Traditions, Holidays, Customs, etc.
Entries in Naples: Life, Death & Miracles dealing with traditions, holidays, customs, general sociology, the weird and miscellaneous.
What's this? Click image.
(2) (3) (4)
ads & English
Agnano (lake)-Grotto of the Dog
Air Force Academy
Albanians in southern Italy
Anacapri, letter from-2011
April Fool's Day
Benevento, Witches of
bonfires of St. Anthony
Brogi, Carlo & photography rights
bull fighting in Naples
busses & bus drivers
Caiazzo (royal pheasant grounds)
Calabria (Notes on)
Castle & the Calendar, the
chess: pieces & boards
Children of the Mysteries (Procida)
Christmas (1) (2) (3) (4) (5) (6)
(7) (8) (9) (10)
culture, Neapolitan (1) (2) (3) (4) (5)
Dalbono, Carlo T.
d'Avalos (Palazzo) (Procida)
death, culture of
De Dominici, Bernardo
Demanio di Calvi
driving in Naples
Euro, the (1) (2)
Exultet scrolls of Southern Italy
Falciano (Bourbon Hunting site)
Francesco di Paola (life)
Fusaro & Hell-Hounds
Gambrinus & real coffee
Garzya, Giacomo, poetry
gestures, hand (1) (2) (3)
gestures & A. de Jorio
Gigli of Nola
graffiti (1) (2)
Ischia (letter from)
Jews of San Nicandro
JFK in Naples
joining a monastery
Jung, Spielrein & C.G. Carus
Khedive, the (and his villa)
Levico (O Little Town of...)
Licola (Royal hunting grounds)
Lilius & the Gregorian calendar
Lombroso, Cesare (museum)
motorcycles (1) (2)
Mt. Gelbison & the Sanctuary
names of kings
Nola (the gigli/spires)
Palazzo Penne (legend)
Paradise inhabited by devils
Piana delle Orme (museum)
pizza (1) (2) (3) (4)
professions, old-time (1) (2) (3) (4) (5) (6)
Pulcinella (1) (2)
Rites of May, the
Sant'Arcangelo (Bourbon hunting grounds)
scopa (card game)
Seven Madonnas of Campania, the
Shades of Venice & Persia!
Skirts & Figs & Sheela-na-gigs
spirits (good & evil) (1) (2)
Torcino (Bourbon Hunting Grounds)
trees & the rites of May
UNESCO sites in Campania
Varia of Palmi
Wherefore art thou illiterate?
Wishing Tree, the
Additionally, see these series:
Everything is related to Naples
..................................................................................................................................................................................This is miscellaneous article #1 in the portal for Traditions and Customs Dec.21, 2019
This comes from Luciano Mangiafico, frequent contributor to these pages.
A Kinder, Gentler Way to Get to Heaven
Feed the hungry? Clothe the naked? Yes, yes. I do those things but isn't there something a little more ...uh... enjoyable? Something that feels good? Know what I mean? Huh? Do you?
The Story of Giulia Di MarcoGiulia Di Marco (1575- d. after 1615) claimed to have celestial visions, the gift of prophesy, and she advocated sexual relations in lieu of confession and penance. She was a saint to many noblemen, clergymen, and the poor of Naples. And she died in a Rome dungeon as a penitent heretic.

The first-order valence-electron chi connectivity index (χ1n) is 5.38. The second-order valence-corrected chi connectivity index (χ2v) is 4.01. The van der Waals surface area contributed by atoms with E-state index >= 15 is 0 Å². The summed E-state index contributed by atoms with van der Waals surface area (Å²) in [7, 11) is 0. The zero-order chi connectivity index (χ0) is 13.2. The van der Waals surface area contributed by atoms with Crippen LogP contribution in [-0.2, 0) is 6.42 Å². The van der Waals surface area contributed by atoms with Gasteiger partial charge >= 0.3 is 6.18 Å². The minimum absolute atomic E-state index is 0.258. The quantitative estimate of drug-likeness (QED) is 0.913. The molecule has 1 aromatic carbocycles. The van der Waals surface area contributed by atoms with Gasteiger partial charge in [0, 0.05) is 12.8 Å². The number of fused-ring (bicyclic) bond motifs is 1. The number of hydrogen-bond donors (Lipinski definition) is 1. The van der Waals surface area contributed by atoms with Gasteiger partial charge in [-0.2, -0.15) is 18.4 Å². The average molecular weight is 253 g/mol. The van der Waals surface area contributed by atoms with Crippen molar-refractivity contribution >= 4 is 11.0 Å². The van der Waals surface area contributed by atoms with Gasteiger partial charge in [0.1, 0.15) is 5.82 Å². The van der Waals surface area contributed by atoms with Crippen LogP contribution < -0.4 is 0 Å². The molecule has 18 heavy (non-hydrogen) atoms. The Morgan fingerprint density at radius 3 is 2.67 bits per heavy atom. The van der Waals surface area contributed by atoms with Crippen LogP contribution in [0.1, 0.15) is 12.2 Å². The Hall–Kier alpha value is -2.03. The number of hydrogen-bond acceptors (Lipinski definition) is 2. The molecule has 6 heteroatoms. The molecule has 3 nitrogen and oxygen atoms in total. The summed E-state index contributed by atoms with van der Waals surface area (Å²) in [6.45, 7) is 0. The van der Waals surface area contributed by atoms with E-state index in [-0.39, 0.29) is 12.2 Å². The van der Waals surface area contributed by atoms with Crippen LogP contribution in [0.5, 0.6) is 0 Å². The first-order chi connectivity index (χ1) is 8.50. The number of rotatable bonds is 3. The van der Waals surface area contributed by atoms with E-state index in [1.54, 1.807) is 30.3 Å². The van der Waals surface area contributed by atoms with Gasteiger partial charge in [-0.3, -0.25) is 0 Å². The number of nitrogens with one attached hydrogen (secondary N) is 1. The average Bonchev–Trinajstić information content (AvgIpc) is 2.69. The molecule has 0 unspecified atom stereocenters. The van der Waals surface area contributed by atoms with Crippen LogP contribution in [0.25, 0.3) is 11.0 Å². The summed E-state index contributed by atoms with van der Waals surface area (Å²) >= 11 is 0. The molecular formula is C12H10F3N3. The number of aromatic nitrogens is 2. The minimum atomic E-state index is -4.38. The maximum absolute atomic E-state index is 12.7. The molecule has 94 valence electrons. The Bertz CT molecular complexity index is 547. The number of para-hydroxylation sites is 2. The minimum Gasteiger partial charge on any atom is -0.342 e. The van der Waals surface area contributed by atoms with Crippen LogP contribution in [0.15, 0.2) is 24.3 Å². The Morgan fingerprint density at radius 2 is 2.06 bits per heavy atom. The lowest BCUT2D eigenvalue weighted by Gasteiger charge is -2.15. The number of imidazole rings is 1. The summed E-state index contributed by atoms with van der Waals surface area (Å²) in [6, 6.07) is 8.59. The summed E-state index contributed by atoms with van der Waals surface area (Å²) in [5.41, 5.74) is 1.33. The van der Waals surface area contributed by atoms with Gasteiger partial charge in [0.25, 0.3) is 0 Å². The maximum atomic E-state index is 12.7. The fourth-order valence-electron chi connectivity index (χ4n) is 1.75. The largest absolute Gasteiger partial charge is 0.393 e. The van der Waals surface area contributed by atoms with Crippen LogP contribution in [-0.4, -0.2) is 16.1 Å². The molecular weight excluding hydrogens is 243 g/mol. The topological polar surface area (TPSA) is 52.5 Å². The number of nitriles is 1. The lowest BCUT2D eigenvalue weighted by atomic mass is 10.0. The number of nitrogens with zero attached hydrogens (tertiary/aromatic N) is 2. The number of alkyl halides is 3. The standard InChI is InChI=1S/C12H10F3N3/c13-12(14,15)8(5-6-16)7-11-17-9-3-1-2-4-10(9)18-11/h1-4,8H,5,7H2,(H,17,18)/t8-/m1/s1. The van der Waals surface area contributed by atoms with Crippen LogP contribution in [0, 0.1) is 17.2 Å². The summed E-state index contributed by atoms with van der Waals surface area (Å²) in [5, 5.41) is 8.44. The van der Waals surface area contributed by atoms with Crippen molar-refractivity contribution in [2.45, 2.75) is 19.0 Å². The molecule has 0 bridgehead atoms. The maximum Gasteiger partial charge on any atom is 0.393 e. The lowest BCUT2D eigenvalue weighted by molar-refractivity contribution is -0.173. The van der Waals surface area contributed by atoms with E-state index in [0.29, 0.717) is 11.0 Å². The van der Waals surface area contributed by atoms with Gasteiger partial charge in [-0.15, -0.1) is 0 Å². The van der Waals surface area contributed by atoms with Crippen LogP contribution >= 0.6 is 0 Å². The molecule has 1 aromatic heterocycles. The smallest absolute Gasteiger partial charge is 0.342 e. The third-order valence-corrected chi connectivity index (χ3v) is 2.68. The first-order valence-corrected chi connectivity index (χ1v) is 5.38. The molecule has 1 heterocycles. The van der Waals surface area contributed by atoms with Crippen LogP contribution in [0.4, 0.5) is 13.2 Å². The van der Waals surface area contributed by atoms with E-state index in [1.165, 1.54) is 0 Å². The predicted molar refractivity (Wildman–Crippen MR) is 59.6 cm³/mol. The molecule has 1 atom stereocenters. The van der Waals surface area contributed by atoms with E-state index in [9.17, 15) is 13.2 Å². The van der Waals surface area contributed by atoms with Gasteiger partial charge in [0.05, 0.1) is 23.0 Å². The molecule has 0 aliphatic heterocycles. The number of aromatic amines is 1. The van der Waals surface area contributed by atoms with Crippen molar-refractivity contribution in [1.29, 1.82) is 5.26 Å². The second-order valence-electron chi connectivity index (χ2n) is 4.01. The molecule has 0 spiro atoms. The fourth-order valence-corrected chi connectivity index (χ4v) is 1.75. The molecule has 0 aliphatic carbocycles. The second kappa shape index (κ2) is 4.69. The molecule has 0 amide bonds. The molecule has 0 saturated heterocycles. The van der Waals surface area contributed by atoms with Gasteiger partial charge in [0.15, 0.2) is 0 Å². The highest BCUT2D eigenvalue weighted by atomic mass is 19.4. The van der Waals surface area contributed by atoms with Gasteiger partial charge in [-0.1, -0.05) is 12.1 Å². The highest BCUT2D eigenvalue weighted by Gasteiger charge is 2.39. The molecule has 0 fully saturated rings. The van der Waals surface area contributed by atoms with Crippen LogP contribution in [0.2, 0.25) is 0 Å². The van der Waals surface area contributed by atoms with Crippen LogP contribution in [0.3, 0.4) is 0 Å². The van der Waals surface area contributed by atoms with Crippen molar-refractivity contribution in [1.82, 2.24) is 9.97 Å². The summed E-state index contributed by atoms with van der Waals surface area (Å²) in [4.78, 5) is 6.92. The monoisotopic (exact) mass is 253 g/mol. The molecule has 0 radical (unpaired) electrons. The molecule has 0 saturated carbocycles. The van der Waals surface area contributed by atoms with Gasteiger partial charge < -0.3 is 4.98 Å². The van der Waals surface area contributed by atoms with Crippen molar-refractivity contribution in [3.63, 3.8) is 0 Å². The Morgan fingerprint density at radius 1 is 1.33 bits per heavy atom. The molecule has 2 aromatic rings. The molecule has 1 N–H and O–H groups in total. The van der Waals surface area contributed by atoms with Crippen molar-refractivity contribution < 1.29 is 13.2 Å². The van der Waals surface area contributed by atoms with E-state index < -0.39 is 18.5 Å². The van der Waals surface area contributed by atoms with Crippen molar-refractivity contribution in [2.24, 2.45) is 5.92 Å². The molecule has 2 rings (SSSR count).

by Luciano Mangiafico
Take at least some of what they say about Giulia and her "crimes" with a grain of salt since most of that comes from a book by an unknown Theatine monk, Istoria di Suor Giulia Di Marco. The Theatines were her enemies and accusers. Other information comes from the records of the Inquisition; then, a 1959 book by historian Fausto Niccolini, who called Di Marco a shameful charlatan and prostitute; then, a 1998 paper by historian Elisa Novi Chavarria; and there are a few other minor sources. She and her “accomplices” confessed and those records are in the Vatican archives but are of little value since they may have been obtained by torture or by a promise to spare their lives.
The foundling wheel of the AnnunziataGiulia was born in Sepino, a small town in the Molise region, not too far from Naples. Her father was a farmer and her mother was the daughter of a Turkish slave woman. When Giulia was 12 her father died, and she was given as a servant to a merchant in Campobasso; when he died she moved in with his sister and both moved to Naples. There, she had a child, whom she left in the foundling wheel in the Convent of the Annunziata (image, right). She said later that this traumatic experience was the turning point in her life: she became a Franciscan nun and started claiming religious visions. Those who saw her in the throes of her visions said she wasn't faking.
where Giulia abandoned her baby.
Giulia was small, swarthy, and illiterate, but she quickly gained a reputation for saintliness. She was popular with the poor and uneducated, yes, but also with aristocrats, Spanish officials, even the Viceroy,* and others, including priests, monks, and nuns.
*[Readers are reminded that Naples --meaning all of southern Italy-- was at the time partThe Jesuits, recently established in Naples, favored her activities, not so much for her doctrines and activities, but rather to oppose the Theatine order, who considered Giulia a heretic.
They called her “Sister” Giulia. Whatever her purpose, she took a priest and a lawyer as partners. The priest, Aniello Arciero from Gallipoli in Puglia, was smart and persevering (and allegedly Giulia's lover). The lawyer, Giuseppe De Vicariis, was married with a family. He was a true wordsmith who could twist the absurd into the believable.